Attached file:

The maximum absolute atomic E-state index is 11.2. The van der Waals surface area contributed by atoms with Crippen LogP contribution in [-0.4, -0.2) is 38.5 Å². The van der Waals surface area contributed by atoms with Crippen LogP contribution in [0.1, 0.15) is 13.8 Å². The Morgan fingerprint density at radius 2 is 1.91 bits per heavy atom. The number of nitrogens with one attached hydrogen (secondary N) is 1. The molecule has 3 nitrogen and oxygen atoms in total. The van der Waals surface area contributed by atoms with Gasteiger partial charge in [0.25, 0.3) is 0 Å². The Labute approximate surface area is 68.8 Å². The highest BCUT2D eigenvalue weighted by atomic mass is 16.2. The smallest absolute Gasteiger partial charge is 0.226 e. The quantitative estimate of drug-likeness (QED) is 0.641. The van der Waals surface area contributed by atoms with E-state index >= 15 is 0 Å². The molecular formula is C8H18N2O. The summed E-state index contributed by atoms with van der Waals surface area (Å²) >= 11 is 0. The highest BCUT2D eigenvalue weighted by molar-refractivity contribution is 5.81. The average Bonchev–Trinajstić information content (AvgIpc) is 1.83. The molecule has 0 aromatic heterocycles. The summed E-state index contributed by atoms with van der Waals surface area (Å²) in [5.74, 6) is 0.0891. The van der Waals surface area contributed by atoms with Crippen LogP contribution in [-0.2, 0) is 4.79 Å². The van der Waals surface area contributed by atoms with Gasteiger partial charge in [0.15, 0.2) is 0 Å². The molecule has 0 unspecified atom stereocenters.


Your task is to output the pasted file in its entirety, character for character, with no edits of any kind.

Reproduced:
The maximum absolute atomic E-state index is 11.2. The van der Waals surface area contributed by atoms with Crippen LogP contribution in [-0.4, -0.2) is 38.5 Å². The van der Waals surface area contributed by atoms with Crippen LogP contribution in [0.1, 0.15) is 13.8 Å². The Morgan fingerprint density at radius 2 is 1.91 bits per heavy atom. The number of nitrogens with one attached hydrogen (secondary N) is 1. The molecule has 3 nitrogen and oxygen atoms in total. The van der Waals surface area contributed by atoms with Gasteiger partial charge in [0.25, 0.3) is 0 Å². The Labute approximate surface area is 68.8 Å². The highest BCUT2D eigenvalue weighted by atomic mass is 16.2. The smallest absolute Gasteiger partial charge is 0.226 e. The quantitative estimate of drug-likeness (QED) is 0.641. The van der Waals surface area contributed by atoms with E-state index >= 15 is 0 Å². The molecular formula is C8H18N2O. The summed E-state index contributed by atoms with van der Waals surface area (Å²) >= 11 is 0. The highest BCUT2D eigenvalue weighted by molar-refractivity contribution is 5.81. The average Bonchev–Trinajstić information content (AvgIpc) is 1.83. The molecule has 0 aromatic heterocycles. The summed E-state index contributed by atoms with van der Waals surface area (Å²) in [5.74, 6) is 0.0891. The van der Waals surface area contributed by atoms with Crippen LogP contribution in [-0.2, 0) is 4.79 Å². The van der Waals surface area contributed by atoms with Gasteiger partial charge in [0.15, 0.2) is 0 Å². The molecule has 0 unspecified atom stereocenters.